Should the United States implement a fourth round of sanctions on $300 billion of Chinese goods, China will not have effective ways to retaliate. Selling the US Treasuries it holds would be an act of self-destruction. This would create massive turmoil in international financial markets, and the United States could respond by suspending dollar settlements by China’s state-owned banks. In addition, China would not be able to weaken the yuan. Doing so would spark a huge wave of capital flight by wealthy Chinese, a development China could not withstand.

The key question is whether President Trump and Chinese President Xi Jinping will be able to reach some sort of agreement during the G20 Summit that will be held in Osaka from June 28.

China’s Choices

While the Trump administration wants China to become a free market economy, China has an entirely different economic structure. Should China sign a trade agreement with the United States and implement the agreement as signed, it would be exaggerating to say that the Chinese economy would self-destruct, but it would slow considerably. Depending on developments, the Communist Party administration might fall. There are reasons why the Xi administration cannot simply accept US demands.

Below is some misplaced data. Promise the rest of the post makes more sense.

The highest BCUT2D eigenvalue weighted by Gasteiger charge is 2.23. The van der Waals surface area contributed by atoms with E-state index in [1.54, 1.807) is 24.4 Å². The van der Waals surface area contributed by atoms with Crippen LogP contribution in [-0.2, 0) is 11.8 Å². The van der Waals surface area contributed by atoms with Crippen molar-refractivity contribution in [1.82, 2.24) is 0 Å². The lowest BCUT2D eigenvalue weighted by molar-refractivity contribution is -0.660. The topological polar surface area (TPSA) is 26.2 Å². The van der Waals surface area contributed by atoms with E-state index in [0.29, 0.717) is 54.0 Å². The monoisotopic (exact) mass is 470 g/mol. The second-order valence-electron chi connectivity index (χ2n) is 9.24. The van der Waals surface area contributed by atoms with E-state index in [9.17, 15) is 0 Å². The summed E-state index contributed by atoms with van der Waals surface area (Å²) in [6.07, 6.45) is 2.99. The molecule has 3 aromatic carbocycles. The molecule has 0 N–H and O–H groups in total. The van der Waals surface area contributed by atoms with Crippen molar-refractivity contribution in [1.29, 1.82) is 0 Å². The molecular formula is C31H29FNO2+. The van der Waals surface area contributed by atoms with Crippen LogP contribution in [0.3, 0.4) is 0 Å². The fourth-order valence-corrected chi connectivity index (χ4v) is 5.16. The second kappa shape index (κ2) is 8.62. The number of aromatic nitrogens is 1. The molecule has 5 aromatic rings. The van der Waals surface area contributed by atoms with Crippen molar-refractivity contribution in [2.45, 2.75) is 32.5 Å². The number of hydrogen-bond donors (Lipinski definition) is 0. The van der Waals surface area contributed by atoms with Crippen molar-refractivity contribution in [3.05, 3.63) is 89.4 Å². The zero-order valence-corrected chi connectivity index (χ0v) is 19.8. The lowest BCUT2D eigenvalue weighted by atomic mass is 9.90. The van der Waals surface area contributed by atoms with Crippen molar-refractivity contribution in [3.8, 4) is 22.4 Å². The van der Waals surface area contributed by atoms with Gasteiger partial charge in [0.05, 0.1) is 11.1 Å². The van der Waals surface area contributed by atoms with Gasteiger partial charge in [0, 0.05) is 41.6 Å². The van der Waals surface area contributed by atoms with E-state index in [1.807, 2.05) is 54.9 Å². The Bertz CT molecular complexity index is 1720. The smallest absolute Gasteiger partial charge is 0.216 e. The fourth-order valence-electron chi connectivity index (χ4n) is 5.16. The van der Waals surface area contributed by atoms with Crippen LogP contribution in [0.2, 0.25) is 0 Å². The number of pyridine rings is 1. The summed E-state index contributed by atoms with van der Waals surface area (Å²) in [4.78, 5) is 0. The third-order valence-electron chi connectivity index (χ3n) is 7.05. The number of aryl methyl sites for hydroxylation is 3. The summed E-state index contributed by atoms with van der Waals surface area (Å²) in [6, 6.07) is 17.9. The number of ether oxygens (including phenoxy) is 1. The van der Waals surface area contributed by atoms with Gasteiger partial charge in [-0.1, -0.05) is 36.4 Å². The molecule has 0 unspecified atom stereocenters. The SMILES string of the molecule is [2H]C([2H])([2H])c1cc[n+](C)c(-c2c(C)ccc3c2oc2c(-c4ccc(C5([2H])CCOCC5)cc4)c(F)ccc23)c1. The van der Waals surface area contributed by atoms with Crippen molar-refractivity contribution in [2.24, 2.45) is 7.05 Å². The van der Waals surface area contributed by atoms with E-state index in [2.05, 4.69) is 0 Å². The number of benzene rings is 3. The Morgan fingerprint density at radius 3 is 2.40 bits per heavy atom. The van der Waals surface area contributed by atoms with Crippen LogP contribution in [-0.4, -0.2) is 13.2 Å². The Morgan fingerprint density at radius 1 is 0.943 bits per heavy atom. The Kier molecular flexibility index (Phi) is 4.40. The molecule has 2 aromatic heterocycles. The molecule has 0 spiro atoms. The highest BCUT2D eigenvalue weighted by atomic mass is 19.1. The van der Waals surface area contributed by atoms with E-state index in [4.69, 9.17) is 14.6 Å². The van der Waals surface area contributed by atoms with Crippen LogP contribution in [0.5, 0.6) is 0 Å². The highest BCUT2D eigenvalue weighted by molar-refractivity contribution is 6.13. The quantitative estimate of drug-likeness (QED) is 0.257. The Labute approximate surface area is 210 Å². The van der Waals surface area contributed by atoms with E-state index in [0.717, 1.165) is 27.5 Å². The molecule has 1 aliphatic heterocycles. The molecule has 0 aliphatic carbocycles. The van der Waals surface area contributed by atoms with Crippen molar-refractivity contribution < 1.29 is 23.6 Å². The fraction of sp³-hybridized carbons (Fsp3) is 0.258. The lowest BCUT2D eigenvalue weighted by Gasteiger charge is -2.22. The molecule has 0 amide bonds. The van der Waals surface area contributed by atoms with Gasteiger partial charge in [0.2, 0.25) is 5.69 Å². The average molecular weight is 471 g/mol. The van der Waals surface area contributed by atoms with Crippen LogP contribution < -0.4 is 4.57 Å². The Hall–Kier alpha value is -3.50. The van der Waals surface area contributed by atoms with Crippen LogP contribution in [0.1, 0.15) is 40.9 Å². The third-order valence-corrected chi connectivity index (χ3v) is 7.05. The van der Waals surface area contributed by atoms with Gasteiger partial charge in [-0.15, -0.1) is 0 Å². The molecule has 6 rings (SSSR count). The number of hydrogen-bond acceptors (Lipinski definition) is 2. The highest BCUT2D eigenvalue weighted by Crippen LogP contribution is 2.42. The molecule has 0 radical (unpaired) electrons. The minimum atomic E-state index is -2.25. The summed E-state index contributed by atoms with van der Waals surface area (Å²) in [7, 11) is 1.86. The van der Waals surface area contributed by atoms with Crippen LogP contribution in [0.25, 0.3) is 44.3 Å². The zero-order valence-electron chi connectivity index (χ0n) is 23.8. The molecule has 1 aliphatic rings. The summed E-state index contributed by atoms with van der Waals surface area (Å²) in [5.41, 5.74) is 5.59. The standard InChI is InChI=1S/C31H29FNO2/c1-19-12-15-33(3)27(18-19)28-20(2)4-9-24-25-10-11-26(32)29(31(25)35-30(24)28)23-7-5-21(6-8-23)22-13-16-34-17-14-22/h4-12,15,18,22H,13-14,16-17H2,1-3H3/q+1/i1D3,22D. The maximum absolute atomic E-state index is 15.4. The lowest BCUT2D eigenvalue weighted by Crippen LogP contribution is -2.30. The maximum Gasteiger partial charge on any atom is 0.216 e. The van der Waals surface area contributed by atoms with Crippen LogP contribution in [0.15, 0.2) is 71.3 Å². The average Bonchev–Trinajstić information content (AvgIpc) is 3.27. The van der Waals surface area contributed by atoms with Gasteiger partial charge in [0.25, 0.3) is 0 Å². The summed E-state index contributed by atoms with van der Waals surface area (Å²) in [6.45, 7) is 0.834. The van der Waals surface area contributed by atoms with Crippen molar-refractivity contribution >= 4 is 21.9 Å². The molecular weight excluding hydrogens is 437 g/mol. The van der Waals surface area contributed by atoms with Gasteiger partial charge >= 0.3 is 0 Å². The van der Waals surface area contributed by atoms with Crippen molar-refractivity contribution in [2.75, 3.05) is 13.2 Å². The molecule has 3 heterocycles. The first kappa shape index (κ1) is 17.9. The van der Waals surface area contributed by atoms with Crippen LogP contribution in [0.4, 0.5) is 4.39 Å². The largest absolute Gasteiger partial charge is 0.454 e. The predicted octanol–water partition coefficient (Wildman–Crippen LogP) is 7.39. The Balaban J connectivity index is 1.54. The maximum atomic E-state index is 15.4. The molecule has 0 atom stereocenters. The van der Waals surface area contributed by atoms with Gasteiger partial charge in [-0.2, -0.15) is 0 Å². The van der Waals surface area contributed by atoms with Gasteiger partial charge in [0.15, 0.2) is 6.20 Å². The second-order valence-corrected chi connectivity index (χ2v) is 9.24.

However, should China not sign an agreement and stall for time, this would be like waiting in place for certain death. As seen in the Huawei affair, even China’s leading IT companies would be punished and shut out of international society. Huawei can no longer make its products since Google has prohibited the use of its software and since Japanese companies have stopped supplying it with chips. European, US, and Japanese mobile carriers have stopped selling Huawei smartphones, and its global market share has plunged from 15% to 5%.

China is not in a position to accept US demands. Instead, President Xi appears to be stalling for time and waiting for President Trump’s departure. In doing this, though, he is merely sitting on his hands while a killing blow approaches. Huawei’s lifeline has been severed. While the company may survive in China, its role as an international player is likely finished.

The Hegemony of a Data Economy